New Democrat Chairman Rep. Joe Crowley says the coalition needs to be assertive in the next Congress after losing more than 20 members in the midterms.
“The Democratic Caucus has shrunk, and in terms of percentage of members the moderate centrists’ percentage has shrunk with that,” he said. “So making sure that there’s a strong pro-business centrist bloc in the Congress that is articulate and is willing to work with leadership and others in the Caucus to get things done and across the aisle is really important.”
The group has only had one meeting to analyze the 111th Congress and the midterm elections, according to several Members and aides who attended. It will also hold a retreat, usually scheduled in January, to further solidify the issues it will tackle and to create task forces.
One senior Democratic aide said the coalition’s effectiveness will depend on whether it moves aggressively from the outset of the session.
“They don’t have the luxury to wait and see how things unfold,” the aide said. “The administration is trying to move, and clearly, at least in the last couple of weeks, they are trying to find common ground with Republicans.”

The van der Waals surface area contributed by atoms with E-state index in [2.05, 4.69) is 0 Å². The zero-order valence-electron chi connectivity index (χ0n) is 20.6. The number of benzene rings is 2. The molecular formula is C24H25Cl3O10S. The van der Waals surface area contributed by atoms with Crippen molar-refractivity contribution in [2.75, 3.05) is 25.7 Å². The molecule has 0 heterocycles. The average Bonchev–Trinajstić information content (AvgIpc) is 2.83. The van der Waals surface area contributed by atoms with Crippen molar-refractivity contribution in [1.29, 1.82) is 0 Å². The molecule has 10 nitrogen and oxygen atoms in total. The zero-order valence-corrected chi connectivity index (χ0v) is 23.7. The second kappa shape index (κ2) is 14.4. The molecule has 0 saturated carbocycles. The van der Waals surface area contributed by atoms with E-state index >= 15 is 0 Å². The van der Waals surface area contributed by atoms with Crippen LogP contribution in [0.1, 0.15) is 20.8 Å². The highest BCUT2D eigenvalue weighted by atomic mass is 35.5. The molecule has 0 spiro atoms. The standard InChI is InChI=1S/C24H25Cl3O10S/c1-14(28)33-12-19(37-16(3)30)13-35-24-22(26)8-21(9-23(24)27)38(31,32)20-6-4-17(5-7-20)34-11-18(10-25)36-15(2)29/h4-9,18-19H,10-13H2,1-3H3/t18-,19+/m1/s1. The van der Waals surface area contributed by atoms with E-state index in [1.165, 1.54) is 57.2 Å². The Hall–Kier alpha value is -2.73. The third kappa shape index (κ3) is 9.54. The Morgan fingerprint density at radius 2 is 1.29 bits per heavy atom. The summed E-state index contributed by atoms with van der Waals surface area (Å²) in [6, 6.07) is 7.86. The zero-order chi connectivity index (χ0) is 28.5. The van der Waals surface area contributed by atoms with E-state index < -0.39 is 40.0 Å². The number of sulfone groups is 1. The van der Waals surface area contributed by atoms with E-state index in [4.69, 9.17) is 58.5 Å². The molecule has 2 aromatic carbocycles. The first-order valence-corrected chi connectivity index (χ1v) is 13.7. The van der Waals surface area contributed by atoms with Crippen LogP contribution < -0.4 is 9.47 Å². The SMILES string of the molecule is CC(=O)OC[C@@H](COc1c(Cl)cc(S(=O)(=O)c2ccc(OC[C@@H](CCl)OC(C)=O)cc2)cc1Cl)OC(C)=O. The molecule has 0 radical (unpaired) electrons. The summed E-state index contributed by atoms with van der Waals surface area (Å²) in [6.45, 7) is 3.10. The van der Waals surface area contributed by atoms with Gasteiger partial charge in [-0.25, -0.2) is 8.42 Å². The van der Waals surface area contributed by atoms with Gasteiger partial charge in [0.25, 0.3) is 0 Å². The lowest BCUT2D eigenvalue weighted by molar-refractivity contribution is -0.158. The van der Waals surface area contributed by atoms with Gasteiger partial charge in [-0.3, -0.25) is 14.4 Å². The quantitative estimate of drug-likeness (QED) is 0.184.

That could bode well for the New Democrats, whose districts are considered more liberal than Blue Dogs’, and so they may be able to take on a more public role in the negotiations than the fiscal conservatives. “Typically the makeup of [the Blue Dogs’] districts make it a little harder for them to work with the administration,” the aide said.
The group’s course in the 112th Congress will be set by its new leadership. A senior Democratic aide close to the New Democrats said they are expected to meet after the 112th Congress begins next month to select their leaders, and Crowley has not yet publicly said whether he plans to run for another term as chairman.
There will also be a shake-up at the second-tier leadership level. Rep. Melissa Bean (Ill.), one of the group’s four vice chairmen, was unseated in November, and there is speculation that Vice Chairman Adam Smith (Wash.) will step down now that he has been named the next ranking member on the Armed Services Committee.
Smith’s spokesman, Michael Amato, said his boss would remain a committed member of the New Democrat Coalition.
“These are decisions that will be made early next year,” Amato said in a statement regarding whether the Washington state Democrat would leave the New Democrats’ leadership ranks.
Vice President Joe Biden waits to conduct a mock swearing-in ceremony with Sen. Brian Schatz, D-Hawaii, in the Capitol's Old Senate Chamber, December 2, 2014. Schatz was sworn in to serve the remainder of his term since he was appointed to the seat after Sen. Daniel Inouye, D-Hawaii, passed away.